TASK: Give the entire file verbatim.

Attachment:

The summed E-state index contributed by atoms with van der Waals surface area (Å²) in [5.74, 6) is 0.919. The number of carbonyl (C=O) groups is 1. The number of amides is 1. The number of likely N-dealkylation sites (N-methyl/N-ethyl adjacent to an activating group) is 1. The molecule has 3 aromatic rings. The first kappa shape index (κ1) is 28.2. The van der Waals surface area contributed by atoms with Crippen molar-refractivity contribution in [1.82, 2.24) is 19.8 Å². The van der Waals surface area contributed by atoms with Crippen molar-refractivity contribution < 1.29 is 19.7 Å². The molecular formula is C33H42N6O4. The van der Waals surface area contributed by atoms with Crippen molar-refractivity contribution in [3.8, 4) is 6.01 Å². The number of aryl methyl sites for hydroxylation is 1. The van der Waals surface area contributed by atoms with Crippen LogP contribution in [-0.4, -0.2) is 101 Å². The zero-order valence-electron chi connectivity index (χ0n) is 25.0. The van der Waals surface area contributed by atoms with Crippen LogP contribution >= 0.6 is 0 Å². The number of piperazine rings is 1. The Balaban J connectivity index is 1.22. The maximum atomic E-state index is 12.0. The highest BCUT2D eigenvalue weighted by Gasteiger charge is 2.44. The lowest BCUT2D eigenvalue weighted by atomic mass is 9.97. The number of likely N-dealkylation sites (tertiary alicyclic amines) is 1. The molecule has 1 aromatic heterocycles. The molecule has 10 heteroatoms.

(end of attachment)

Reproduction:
The summed E-state index contributed by atoms with van der Waals surface area (Å²) in [5.74, 6) is 0.919. The number of carbonyl (C=O) groups is 1. The number of amides is 1. The number of likely N-dealkylation sites (N-methyl/N-ethyl adjacent to an activating group) is 1. The molecule has 3 aromatic rings. The first kappa shape index (κ1) is 28.2. The van der Waals surface area contributed by atoms with Crippen molar-refractivity contribution in [1.82, 2.24) is 19.8 Å². The van der Waals surface area contributed by atoms with Crippen molar-refractivity contribution < 1.29 is 19.7 Å². The molecular formula is C33H42N6O4. The van der Waals surface area contributed by atoms with Crippen molar-refractivity contribution in [3.8, 4) is 6.01 Å². The number of aryl methyl sites for hydroxylation is 1. The van der Waals surface area contributed by atoms with Crippen LogP contribution in [-0.4, -0.2) is 101 Å². The zero-order valence-electron chi connectivity index (χ0n) is 25.0. The van der Waals surface area contributed by atoms with Crippen LogP contribution >= 0.6 is 0 Å². The number of piperazine rings is 1. The Balaban J connectivity index is 1.22. The maximum atomic E-state index is 12.0. The highest BCUT2D eigenvalue weighted by Gasteiger charge is 2.44. The lowest BCUT2D eigenvalue weighted by atomic mass is 9.97. The number of likely N-dealkylation sites (tertiary alicyclic amines) is 1. The molecule has 1 aromatic heterocycles. The molecule has 10 heteroatoms.